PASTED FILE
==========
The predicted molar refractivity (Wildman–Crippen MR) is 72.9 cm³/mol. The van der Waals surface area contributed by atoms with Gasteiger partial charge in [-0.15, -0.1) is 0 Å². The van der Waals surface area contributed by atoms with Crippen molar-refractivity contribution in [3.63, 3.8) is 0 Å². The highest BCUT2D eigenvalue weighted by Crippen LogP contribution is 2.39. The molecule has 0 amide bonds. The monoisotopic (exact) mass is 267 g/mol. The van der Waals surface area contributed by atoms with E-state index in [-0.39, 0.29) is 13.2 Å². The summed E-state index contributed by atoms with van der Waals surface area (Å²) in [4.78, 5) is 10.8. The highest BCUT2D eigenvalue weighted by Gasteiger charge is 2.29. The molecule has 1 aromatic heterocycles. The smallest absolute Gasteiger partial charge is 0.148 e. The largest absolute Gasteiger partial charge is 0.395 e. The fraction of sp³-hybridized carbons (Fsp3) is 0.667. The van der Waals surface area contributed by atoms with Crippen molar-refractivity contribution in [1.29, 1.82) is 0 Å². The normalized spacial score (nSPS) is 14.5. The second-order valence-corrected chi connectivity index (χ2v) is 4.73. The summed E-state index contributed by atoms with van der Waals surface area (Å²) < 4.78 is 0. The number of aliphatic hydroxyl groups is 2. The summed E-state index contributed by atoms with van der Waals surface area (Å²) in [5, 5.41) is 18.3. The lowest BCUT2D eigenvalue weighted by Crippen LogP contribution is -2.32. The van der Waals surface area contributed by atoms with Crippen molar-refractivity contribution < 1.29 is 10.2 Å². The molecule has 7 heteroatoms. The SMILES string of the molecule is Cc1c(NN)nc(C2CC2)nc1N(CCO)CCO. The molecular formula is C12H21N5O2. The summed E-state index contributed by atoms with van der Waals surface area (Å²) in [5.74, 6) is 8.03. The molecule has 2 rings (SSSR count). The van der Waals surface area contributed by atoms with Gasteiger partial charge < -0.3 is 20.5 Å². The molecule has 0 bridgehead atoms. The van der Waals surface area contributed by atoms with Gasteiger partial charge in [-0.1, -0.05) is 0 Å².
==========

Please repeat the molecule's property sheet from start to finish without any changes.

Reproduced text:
The predicted molar refractivity (Wildman–Crippen MR) is 72.9 cm³/mol. The van der Waals surface area contributed by atoms with Gasteiger partial charge in [-0.15, -0.1) is 0 Å². The van der Waals surface area contributed by atoms with Crippen molar-refractivity contribution in [3.63, 3.8) is 0 Å². The highest BCUT2D eigenvalue weighted by Crippen LogP contribution is 2.39. The molecule has 0 amide bonds. The monoisotopic (exact) mass is 267 g/mol. The van der Waals surface area contributed by atoms with E-state index in [-0.39, 0.29) is 13.2 Å². The summed E-state index contributed by atoms with van der Waals surface area (Å²) in [4.78, 5) is 10.8. The highest BCUT2D eigenvalue weighted by Gasteiger charge is 2.29. The molecule has 1 aromatic heterocycles. The smallest absolute Gasteiger partial charge is 0.148 e. The largest absolute Gasteiger partial charge is 0.395 e. The fraction of sp³-hybridized carbons (Fsp3) is 0.667. The van der Waals surface area contributed by atoms with Crippen molar-refractivity contribution in [1.29, 1.82) is 0 Å². The normalized spacial score (nSPS) is 14.5. The second-order valence-corrected chi connectivity index (χ2v) is 4.73. The summed E-state index contributed by atoms with van der Waals surface area (Å²) < 4.78 is 0. The number of aliphatic hydroxyl groups is 2. The summed E-state index contributed by atoms with van der Waals surface area (Å²) in [5, 5.41) is 18.3. The lowest BCUT2D eigenvalue weighted by Crippen LogP contribution is -2.32. The van der Waals surface area contributed by atoms with Crippen molar-refractivity contribution < 1.29 is 10.2 Å². The molecule has 7 heteroatoms. The SMILES string of the molecule is Cc1c(NN)nc(C2CC2)nc1N(CCO)CCO. The molecular formula is C12H21N5O2. The summed E-state index contributed by atoms with van der Waals surface area (Å²) in [5.74, 6) is 8.03. The molecule has 2 rings (SSSR count). The van der Waals surface area contributed by atoms with Gasteiger partial charge < -0.3 is 20.5 Å². The molecule has 0 bridgehead atoms. The van der Waals surface area contributed by atoms with Gasteiger partial charge in [-0.1, -0.05) is 0 Å².